• Honeybees make honey—they are one of the world's insects that makes food people can eat. An average bee makes about one-twelfth of a teaspoon of honey during its whole life.
  • In Spain, an 8,000-year-old cave painting in the Cuevas de la Araña (Spider Caves) depicts a person gathering honey from a beehive. 
  • Egyptian hieroglyphs record the practice of beekeeping in ancient Egypt and honey's use as a sweetener and as a soothing ointment for wounds. Egyptians also buried their dead with honey or used it in mummification.
  • Ancient Greece had its beekeepers, and references to honey also appear in ancient Indian and Israelite texts.
  • Honey has an indefinite shelf life—it can last forever if well stored because it has natural preservatives. It may crystallize eventually, but the crystals will melt if you warm it by putting the jar in a bowl or pot of hot water or in the microwave on low power. 
  • People initially used honey as a culinary sweetener but now recognize it as a healing ingredient in medicinal treatment. For example, honey can help soothe a cough or sore throat and heal burns or cuts on your skin. 
  • Eating local honey, made from bees living in the same area where you live, may help you build up a resistance to pollen, thereby reducing your allergies. However, there is not sufficient evidence for this.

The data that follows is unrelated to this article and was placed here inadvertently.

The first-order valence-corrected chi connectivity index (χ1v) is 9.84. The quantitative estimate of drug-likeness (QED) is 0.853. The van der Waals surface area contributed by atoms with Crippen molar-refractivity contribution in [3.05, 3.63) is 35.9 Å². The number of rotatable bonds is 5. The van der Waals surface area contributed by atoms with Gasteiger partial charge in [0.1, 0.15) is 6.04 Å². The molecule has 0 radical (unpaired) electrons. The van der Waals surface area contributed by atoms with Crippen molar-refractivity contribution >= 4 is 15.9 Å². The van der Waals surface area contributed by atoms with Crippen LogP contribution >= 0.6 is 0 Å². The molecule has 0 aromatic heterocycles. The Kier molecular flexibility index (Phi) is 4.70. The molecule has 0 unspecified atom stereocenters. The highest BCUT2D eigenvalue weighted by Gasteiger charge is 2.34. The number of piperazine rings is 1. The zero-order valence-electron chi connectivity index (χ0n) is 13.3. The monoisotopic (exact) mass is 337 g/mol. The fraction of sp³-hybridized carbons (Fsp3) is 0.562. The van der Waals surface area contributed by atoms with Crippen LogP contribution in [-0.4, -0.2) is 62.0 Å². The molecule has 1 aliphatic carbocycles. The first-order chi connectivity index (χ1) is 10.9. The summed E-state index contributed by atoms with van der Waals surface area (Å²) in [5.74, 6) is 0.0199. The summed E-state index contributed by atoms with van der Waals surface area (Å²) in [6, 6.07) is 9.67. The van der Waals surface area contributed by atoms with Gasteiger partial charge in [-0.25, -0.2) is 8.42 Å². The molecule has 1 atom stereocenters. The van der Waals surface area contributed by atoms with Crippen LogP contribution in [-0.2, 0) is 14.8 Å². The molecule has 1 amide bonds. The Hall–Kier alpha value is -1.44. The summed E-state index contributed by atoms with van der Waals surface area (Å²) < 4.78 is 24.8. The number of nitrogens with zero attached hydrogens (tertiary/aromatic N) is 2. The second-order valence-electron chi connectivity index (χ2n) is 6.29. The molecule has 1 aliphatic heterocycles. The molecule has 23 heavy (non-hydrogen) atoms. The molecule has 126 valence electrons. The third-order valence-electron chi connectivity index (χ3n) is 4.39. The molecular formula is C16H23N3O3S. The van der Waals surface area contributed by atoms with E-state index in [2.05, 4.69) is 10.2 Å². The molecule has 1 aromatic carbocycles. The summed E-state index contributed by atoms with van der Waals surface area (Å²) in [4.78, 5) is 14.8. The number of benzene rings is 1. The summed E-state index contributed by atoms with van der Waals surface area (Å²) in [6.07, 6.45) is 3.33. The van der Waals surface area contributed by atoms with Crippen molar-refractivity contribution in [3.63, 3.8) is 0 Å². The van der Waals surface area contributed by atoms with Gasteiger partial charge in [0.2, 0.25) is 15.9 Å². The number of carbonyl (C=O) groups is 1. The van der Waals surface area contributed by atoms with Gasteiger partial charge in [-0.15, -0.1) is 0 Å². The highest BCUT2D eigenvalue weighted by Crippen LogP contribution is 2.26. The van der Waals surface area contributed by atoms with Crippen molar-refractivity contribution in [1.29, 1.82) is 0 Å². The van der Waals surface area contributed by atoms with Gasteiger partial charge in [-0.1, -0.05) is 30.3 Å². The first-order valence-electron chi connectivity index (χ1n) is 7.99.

• Infants do not yet have any resistance to the bacteria in honey, so keep it out of their diet until they are over one year old. 
  • Honey consists primarily of fructose and other natural sugars and has insignificant amounts of vitamins and minerals, so it is wise to limit your honey intake as you do with other sugars. 
  • Honey soaks up moisture rapidly. To make cake and cookies last longer and retain their moistness, substitute half of the sugar in a recipe with honey.

Let's Learn About the Middle East!

Photo by Shutterstock
  • The Middle Eastern region sits in Western Asia and includes the following countries: Bahrain, Cyprus, Egypt, Iran, Iraq, Israel, Jordan, Kuwait, Lebanon, Oman, Palestine, Qatar, Saudi Arabia, Syria, Turkey, United Arab Emirates, and Yemen.